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Bottlenose dolphins come out to play

New research shows young bottlenose dolphins (Tursiops truncatus) learn and develop through play, just like human children.

Anyone who has a dog or a cat will know that they play, particularly when they are young.  Play is an important way of testing and understanding the world about them.


Problem solving skills

Play also creates scenarios, and tests positions and possibilities.  It develops prowess and agility.  It rehearses action,  and with different behavioural strategies and methods, individuals can develop a variety of problem-solving skills that can be applied across different contexts. It enhances stimulation and sensory experience, but above all,  play is by its nature 'enjoyable'.

Cultural learning

Like humans, dolphins have big brains.  Play is also vital for  developing the complex neural circuitry of a dolphin's  brain, a great deal of which will be forming after birth and in early life.

Previous research suggests that complex social and cultural characteristics, such as hunting together, developing regional dialects and learning from observation, are linked to the expansion of the animal brains.

Dolphins also learn by watching others play.

Dolphins at play

Researchers writing in the journal Behavioral Processes observed the play behaviour of 30 dolphins, ranging in age from one to 24. Behaviours were categorized as either social or solitary, which also included observational play (watching others play) or parallel play (independent play close to others).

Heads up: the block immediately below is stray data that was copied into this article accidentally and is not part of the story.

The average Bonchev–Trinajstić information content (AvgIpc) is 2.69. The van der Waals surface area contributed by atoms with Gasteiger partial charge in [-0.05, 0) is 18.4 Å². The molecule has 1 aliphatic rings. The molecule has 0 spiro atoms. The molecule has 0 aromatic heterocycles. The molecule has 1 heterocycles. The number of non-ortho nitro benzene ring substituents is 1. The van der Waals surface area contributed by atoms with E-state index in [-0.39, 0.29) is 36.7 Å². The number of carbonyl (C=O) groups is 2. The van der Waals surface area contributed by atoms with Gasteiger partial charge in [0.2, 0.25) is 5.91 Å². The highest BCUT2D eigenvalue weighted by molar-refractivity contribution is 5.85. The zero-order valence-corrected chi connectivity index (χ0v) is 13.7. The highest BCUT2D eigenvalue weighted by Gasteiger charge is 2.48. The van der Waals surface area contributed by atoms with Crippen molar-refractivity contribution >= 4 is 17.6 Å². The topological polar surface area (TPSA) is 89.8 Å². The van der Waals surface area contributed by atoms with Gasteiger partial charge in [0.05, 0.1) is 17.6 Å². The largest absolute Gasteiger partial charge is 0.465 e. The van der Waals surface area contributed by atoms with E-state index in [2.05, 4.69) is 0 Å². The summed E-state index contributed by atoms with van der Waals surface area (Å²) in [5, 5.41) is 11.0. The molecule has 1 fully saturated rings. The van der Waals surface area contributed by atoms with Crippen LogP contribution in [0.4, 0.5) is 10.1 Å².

Like many species, play behaviours were found to decrease into adulthood. Despite the social nature of bottlenose dolphins, calves (1-3 years) and juveniles (4-7 years) engaged in solitary play more often than social play, suggesting it may help to teach individuals the skills they need to engage with others.

Like human children, dolphins play with their age group

Young dolphins also preferred to engage in social play with dolphins of similar ages, rather than adults.   But as calves age, "their preference for playing with peers of the same age becomes less characteristic of their play interactions, and instead older and more experienced individuals are selected as play partners."

The researchers say understanding these behaviours could lead to better social environments for dolphins in managed care, but it also adds to our understanding of the role of play.

through development of a more diverse behavioral repertoire, stereotypical behavior and behavioral deficits should also decrease, resulting in more natural and enriching lifestyle.
It might also lead to a better understanding of creativity and problem solving.




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